Snohomish County property values have broken the $100 billion mark and continue to soar, the county assessor announced Monday.
New property value assessments are in the mail, and average 17 percent higher than last year for homeowners, county Assessor Cindy Portmann said.
“Snohomish County values seem to be holding pretty steady and still increasing in spite of some areas of the state saying there is slower growth,” Portmann said.
Property values countywide are pegged at $105.5 billion, including nearly 273,000 homes and businesses. The value is nearly twice as much as in 2003, when it was announced that the county was worth $57 billion.
Values are driven by the region’s job growth, Portmann said. Also, the housing market here is hot – driven by King County homebuyers looking for a bargain, Portmann said.
Compared with last year, the rise in value wasn’t as sharp. Property owners saw an average 23 percent bump last year.
For property owners, the letter from the assessor is a blend of pleasure and pain.
It’s nice to see a jump in property values – especially if you’re planning on selling.
For others, higher property values can mean higher taxes – especially if local taxing districts increase the tax rate, or voters tax themselves for school or transportation measures.
Officials are bracing for the phone calls once people open their new property assessments, Portmann said.
“We have all hands on deck answering phones, returning e-mails,” Portmann said. “There’s a freeze on vacation time this time of year.”
The assessor released property value increases by school district. Individual values will be different from the reported averages.
Properties in the Edmonds School District are now worth $24.8 billion, an increase in value of $3.1 billion, leading the county.
Go a little farther north and properties in the Everett School District are worth $18.8 billion, more than $2.5 billion higher than last year.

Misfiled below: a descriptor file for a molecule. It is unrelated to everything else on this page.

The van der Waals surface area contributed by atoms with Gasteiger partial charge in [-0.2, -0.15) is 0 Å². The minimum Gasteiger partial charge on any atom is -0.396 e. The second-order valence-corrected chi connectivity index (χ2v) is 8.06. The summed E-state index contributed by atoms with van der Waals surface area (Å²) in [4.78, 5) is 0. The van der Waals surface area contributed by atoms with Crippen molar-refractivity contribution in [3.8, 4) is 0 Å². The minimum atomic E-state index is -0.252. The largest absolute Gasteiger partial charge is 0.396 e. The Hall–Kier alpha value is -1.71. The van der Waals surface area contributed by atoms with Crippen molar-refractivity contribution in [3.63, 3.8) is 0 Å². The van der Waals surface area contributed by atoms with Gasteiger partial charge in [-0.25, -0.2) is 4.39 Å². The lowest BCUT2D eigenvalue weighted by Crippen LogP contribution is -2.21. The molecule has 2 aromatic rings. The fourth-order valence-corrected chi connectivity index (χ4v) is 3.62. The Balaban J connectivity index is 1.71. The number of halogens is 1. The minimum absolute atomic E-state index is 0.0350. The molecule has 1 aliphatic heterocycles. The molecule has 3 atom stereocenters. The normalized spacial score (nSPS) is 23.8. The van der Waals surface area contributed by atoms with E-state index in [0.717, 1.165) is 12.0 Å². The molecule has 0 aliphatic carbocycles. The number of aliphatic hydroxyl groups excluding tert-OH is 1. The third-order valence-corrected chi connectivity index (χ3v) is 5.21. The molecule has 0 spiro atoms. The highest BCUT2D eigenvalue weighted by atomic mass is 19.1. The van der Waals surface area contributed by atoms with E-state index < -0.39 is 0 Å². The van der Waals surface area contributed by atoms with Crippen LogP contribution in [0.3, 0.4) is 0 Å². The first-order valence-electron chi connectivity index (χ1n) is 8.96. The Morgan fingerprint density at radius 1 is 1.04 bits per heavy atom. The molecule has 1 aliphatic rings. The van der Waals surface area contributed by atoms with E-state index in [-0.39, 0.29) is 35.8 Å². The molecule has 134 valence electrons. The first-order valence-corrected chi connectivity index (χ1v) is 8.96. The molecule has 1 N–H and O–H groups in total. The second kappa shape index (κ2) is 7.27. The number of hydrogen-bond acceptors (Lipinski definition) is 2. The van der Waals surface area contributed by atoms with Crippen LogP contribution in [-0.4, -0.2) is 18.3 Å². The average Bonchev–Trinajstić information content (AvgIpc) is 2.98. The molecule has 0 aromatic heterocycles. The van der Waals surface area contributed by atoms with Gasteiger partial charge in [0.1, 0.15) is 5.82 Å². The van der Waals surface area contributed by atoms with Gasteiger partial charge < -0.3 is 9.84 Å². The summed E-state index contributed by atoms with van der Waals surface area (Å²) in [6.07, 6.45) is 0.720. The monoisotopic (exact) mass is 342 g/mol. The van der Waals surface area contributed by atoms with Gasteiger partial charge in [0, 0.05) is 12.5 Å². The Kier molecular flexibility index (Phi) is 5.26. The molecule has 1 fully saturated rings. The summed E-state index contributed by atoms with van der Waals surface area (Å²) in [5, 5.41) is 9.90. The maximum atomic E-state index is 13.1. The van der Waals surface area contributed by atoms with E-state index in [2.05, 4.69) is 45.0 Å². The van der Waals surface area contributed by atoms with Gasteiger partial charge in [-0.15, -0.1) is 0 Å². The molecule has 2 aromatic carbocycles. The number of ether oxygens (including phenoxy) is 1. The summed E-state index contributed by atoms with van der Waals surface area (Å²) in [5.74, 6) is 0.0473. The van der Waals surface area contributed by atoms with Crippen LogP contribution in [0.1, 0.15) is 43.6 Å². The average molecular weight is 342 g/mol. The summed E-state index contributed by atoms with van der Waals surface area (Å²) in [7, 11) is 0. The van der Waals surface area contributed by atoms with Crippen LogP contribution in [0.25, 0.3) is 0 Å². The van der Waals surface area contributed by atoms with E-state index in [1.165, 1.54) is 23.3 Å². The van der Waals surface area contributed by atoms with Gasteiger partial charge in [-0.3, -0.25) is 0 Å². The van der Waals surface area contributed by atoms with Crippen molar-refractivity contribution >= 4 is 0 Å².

Properties within the Index School District are worth a scant $166 million by comparison, and posted an 11 percent rise, the county’s slowest increase.
The biggest percentage increases were seen for properties in the Stanwood School District (23.4 percent), Lakewood School District (21.8 percent) and Lake Stevens School District (20.7 percent.)
Appraisers use nearby property sales to calculate the rise in property values. County staff physically inspect a fraction of the properties in the county each year, and estimate the increase for the remaining properties.
“We encourage property owners, if they have questions or concerns, to call my office and talk to an appraiser before they file an appeal,” Portmann said. “It may not be necessary to file an appeal.”
The latest values will be used to calculate property taxes in 2008. Portmann is emphatic when she says that a rise in property value doesn’t directly correlate to a rise in property taxes.
“A good portion of property taxes paid are voter-approved, about 40 to 45 percent,” she said. Local taxing districts, including the county, cities and utility and school districts, dictate what tax collections will be, Portmann said.
Property owners have 60 days to file an appeal challenging the value given by the assessor.
To see how homes in your neighborhood are valued, go to www.snoco.org and search for “scopi” (Snohomish County Online Property Information.)
Seniors and disabled people can qualify for tax exemptions and have their property values frozen.
To speak to the assessor’s office about a property value, call 425-388-6555. To challenge an assessment, call the county Board of Equalization at 425-388-3407.